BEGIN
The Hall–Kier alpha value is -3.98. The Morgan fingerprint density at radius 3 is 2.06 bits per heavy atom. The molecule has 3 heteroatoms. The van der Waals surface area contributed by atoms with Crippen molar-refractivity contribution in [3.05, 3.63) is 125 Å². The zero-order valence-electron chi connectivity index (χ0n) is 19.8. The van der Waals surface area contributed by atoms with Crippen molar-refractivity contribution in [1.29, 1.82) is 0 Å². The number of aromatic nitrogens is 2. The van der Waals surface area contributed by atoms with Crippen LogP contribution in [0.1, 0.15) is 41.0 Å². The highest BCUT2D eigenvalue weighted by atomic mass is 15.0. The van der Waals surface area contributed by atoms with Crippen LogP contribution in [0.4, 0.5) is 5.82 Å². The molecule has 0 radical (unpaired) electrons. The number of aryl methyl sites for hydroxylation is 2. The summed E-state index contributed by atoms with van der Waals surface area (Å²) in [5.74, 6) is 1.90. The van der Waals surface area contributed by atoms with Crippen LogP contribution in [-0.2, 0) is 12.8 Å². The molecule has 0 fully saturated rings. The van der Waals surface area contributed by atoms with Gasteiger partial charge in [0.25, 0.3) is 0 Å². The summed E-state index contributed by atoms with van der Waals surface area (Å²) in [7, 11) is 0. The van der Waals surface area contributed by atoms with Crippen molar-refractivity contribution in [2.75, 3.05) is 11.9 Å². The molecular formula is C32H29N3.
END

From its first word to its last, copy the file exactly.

The Hall–Kier alpha value is -3.98. The Morgan fingerprint density at radius 3 is 2.06 bits per heavy atom. The molecule has 3 heteroatoms. The van der Waals surface area contributed by atoms with Crippen molar-refractivity contribution in [3.05, 3.63) is 125 Å². The zero-order valence-electron chi connectivity index (χ0n) is 19.8. The van der Waals surface area contributed by atoms with Crippen molar-refractivity contribution in [1.29, 1.82) is 0 Å². The number of aromatic nitrogens is 2. The van der Waals surface area contributed by atoms with Crippen LogP contribution in [0.1, 0.15) is 41.0 Å². The highest BCUT2D eigenvalue weighted by atomic mass is 15.0. The van der Waals surface area contributed by atoms with Crippen LogP contribution in [0.4, 0.5) is 5.82 Å². The molecule has 0 radical (unpaired) electrons. The number of aryl methyl sites for hydroxylation is 2. The summed E-state index contributed by atoms with van der Waals surface area (Å²) in [5.74, 6) is 1.90. The van der Waals surface area contributed by atoms with Crippen LogP contribution in [-0.2, 0) is 12.8 Å². The molecule has 0 fully saturated rings. The van der Waals surface area contributed by atoms with Gasteiger partial charge in [0.25, 0.3) is 0 Å². The summed E-state index contributed by atoms with van der Waals surface area (Å²) in [7, 11) is 0. The van der Waals surface area contributed by atoms with Crippen molar-refractivity contribution in [2.75, 3.05) is 11.9 Å². The molecular formula is C32H29N3.